Poi Day has become a day that I appreciate and look forward to every week. I never imagined waking up before 5 in the morning every Thursday would be something that I would anticipate. Poi Day is a day where people from all across the island gather in the journey of the kalo plant into poi, a staple food that is served with almost every dish. Culminating in a delicious feast, usually featuring fish, rice, vegetables, and stews.
Working at Waipa, I am able to see the kalo from the moment it’s planted in the ground to when we eat the poi after the morning’s preparation. Poi Day begins with us setting up the stations where people can wash, peel, and cut the kalo. This time is a moment for community. We all work together to see the kalo transform. Lulling in the background is traditional Hawaiian music that passes a sense of tranquility throughout the room. Each Poi Day, there is an opportunity to cross paths with someone you never met before. This is, by far, my favorite part of the experience. As we gather in our stations and for a break for breakfast, I have been able to learn so much about the island and some of the people who know it as home.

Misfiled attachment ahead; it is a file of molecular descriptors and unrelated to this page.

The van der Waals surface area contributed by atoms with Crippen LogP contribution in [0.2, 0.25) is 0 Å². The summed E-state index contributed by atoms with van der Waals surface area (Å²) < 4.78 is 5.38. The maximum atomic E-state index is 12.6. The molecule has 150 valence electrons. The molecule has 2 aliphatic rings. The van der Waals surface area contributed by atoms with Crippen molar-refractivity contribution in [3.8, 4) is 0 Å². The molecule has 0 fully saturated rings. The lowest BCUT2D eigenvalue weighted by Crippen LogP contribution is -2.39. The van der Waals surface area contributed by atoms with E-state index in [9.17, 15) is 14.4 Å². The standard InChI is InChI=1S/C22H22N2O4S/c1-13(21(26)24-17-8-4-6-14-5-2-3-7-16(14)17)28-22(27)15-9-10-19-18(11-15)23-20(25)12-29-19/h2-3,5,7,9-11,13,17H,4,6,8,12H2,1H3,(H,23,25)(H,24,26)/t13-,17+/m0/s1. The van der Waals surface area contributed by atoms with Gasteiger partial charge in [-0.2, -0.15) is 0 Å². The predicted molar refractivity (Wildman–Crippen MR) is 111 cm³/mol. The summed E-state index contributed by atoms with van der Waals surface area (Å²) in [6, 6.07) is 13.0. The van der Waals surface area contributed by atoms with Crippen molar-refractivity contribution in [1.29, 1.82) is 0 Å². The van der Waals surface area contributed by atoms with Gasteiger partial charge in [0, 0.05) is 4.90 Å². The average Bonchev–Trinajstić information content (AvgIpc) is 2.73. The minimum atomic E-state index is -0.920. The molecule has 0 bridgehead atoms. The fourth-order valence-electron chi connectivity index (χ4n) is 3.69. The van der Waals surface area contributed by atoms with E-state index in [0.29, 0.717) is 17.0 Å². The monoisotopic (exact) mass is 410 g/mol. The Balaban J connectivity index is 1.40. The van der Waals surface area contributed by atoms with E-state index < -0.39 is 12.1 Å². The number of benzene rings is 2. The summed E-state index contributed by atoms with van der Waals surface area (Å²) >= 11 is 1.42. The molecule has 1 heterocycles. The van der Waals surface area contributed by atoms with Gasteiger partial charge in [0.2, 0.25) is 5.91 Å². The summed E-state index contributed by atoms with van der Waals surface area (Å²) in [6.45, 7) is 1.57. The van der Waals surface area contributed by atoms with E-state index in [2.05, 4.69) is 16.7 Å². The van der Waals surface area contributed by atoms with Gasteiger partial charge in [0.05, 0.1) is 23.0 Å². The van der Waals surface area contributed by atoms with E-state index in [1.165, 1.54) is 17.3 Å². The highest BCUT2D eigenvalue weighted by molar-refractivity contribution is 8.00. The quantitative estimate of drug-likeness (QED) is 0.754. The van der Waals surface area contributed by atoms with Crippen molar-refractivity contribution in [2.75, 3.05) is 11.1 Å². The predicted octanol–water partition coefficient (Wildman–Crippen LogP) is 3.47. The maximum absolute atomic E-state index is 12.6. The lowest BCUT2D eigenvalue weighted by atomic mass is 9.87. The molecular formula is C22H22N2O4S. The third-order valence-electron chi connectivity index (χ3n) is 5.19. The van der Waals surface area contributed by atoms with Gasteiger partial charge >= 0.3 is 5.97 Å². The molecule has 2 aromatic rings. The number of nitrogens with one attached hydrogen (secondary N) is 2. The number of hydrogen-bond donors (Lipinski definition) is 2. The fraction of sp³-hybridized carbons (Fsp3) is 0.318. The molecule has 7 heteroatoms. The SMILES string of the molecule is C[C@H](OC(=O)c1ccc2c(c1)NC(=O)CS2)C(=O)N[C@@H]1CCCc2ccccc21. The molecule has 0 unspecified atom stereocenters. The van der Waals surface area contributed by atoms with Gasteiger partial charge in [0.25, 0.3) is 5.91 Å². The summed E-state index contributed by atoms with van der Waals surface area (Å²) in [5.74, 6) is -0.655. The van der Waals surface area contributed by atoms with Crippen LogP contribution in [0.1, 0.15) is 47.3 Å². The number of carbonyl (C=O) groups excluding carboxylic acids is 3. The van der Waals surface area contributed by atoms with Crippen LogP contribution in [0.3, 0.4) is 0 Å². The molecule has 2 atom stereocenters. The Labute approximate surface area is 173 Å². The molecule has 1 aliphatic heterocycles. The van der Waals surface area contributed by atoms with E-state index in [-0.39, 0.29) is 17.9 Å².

This past Poi Day fell on the 4th of July. Since this is a day where people are often off from work, there were many new faces. One, in particular, was this Fijian woman who has live in Kauai for the past two decades and never has been able to attend Poi Day. She works in the Child Protective Services in Lihue and spoke much about her work and her experiences living in Kauai. We both spoke of family and immigration, a story that we both held common. The hours of Poi preparation passed quickly with engaging conversation as more people joined in and introduced themselves. These kalo plant was passed through its various stages with these sort of conversations moving through the room. In the end, we sat together to enjoy the meal not as strangers but as people who eagerly wanted to learn more about those around them.